For Mary Kom, life comes second to Olympic dream

There’s a lot about M C Mary Kom that we know.

For instance, we know that she’s 29; we know that she’s a five-time World Champion; we know she’s lightning quick in the ring; we also know that she recently became the first Indian woman to qualify in boxing for the Olympic Games.

Of course, qualification didn’t come easy and she had to rely on Englishwoman Nicola Adams beating Russia’s Elena Savelyeva in the semifinals of the AIBA Women’s World Boxing Championship to clear the path for her. But we’d say she deserved to that huge slice of luck; she deserved it not just because she is good but also because of all that she’s given up in pursuit of her Olympic dream.

Over the coming days or even weeks, she will be asked about the emotional upheaval she went through during the 36 hours between the time she lost to Adams in the quarterfinals and learnt about her qualification for the London Games. But frankly, she’s been through a lot more.

In the beginning, it was her father who would keep telling her to stop boxing because it would spoil her looks. A few world championship medals later, he wasn’t saying it anymore.

 For Mary Kom, life comes second to Olympic dream

There’s a lot about M C Mary Kom that we know. Reuters

But the chatter about Mary Kom becoming a spent force began immediately after she decided to get married to K Onkholer. She was at her peak then and even her family members tried talking her into early retirement when she gave birth to twins back in 2007.

“Many people were telling me then to wait and not get married so soon. But for me getting married was essential for stability and care. It gave me a kind of security when I was traveling for tournaments and camps,” says Mary Kom to Firstpost, while explaining her decision.

“The pressure on me to quit increased after my pregnancy. Even my father told me to stop boxing since I have had a C-section,” she adds.

However, Mary Kom came back in 2008 to win her fourth successive world title but it wasn’t all smooth sailing. The whispers grew louder in 2009 again, when 19-year-old rookie Pinky Jangra got the better of her in the quarterfinals of the Senior National Boxing Championship in Hyderabad. Mary Kom, they reckoned, was finished.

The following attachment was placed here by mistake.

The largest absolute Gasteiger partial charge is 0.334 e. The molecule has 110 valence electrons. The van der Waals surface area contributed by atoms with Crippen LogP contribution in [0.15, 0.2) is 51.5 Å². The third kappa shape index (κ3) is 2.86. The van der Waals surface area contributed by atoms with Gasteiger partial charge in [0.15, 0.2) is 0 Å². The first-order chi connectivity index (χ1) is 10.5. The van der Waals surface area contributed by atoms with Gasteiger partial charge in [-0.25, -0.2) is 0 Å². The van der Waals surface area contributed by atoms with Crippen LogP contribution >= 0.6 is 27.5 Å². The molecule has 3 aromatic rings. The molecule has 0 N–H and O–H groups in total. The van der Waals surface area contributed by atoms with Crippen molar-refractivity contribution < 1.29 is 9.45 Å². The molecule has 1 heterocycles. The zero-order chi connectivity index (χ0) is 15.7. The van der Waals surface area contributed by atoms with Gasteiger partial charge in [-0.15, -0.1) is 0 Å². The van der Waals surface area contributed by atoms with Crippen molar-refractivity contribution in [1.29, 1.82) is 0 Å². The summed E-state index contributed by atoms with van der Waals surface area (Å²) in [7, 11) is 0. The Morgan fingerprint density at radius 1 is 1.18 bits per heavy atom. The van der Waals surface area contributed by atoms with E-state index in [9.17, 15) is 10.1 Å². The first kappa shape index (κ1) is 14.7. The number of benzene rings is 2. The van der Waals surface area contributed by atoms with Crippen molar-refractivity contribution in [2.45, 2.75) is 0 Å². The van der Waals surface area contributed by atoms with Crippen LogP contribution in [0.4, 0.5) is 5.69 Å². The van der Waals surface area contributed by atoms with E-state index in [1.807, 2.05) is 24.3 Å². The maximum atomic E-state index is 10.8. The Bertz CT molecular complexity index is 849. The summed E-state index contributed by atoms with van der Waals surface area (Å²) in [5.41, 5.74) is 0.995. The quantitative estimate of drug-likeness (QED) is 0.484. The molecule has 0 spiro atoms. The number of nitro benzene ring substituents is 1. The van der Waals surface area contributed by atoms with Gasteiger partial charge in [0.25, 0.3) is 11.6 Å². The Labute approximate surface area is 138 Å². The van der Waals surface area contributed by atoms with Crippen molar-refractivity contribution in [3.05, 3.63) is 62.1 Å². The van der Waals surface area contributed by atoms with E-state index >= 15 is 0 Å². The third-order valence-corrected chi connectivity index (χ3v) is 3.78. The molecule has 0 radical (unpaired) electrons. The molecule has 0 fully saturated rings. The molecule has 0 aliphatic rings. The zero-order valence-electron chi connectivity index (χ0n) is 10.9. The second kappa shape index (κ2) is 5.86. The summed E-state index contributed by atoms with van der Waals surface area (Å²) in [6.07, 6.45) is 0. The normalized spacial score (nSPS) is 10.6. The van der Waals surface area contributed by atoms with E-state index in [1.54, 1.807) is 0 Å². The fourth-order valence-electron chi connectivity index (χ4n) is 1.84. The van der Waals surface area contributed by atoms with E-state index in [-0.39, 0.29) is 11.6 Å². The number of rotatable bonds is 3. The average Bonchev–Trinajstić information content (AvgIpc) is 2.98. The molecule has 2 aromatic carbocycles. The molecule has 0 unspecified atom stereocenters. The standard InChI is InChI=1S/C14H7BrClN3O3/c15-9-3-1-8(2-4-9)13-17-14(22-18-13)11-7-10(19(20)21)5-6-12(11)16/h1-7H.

In an uncharacteristic outburst, Mary even accused the officials of trying to finish off her careers. Clearly, boxing isn’t for the faint-hearted. The battles need to be fought inside and outside the ring.

Though Mary Kom never showed any emotions thereafter, she was very aware of the challenges ahead. With the Olympic dream staring at her, the 29-year-old decided to go all out and prove all her doubters wrong.

She had to move from her 48 kg weight category to 51 kg for the Olympics and the semifinal loss in her first international appearance at the Asian Games in that weight category meant that she had to work a lot harder to achieve her goal.

Mary Kom isn’t really known for her expressiveness and doesn’t prefer anyone knowing what is going on in her mind. But the mention of her kids during all the media interactions over the last few years have been enough to defy the ever smiling face as the eye would get moist and she would make every effort to divert the questions back to her boxing exploits.

For the last few years, Mary Kom has spent around 300 days a year in national camps, miles away from her home in Imphal where her two kids – Rengpa and Nainai – stay with their father and his family members.

Though her husband K Onkholer keeps in touch through the phone on a daily basis he would rarely keep Mary Kom abreast with the day-to-day progress of their kids and there were times when even the information about their illness was kept hidden from her. Her family didn’t want to worry her and also didn’t want her training to be affected. The first priority was to give her time to practice.

Just last year, Rengpa was down with fever. So when Mary Kom’s husband told her about it, she asked her husband on phone to take even the second child, Nainai, for a check up. She still can’t explain why she insisted on that but it proved to be a life-saving call.

“Nainai was dignosed with a hole in his heart and was immediately operated upon. I was kept in the dark about the details till everything was fine,” she adds.

Mary Kom last went back to Imphal soon after winning the Asian title in May and it is unlikely that she will now get to spend any quality time with her kids before the London Olympic Games which begin on 27 July.

“It’s very difficult but I have to do it. I want to fulfill my dreams for myself and for my country. After that I can be with my kids,” said Mary.

With the first hurdle cleared, Mary has already set her sights on Olympic gold. To attain that goal, she has started training with male boxers at Patiala. What differentiates the 29-year-old from others is her dedication. If she wants something she will go and get it. She won’t rest until she’s achieved it. Everything else, even life, can wait.

Abhijeet Kulkarni worked as a sports journalist for over a decade and is currently associated with LAKSHYA, a non-governmental organisation which identifies and nurtures sports talent at the grass-root level.

Updated Date: Jul 23, 2012 12:33:12 IST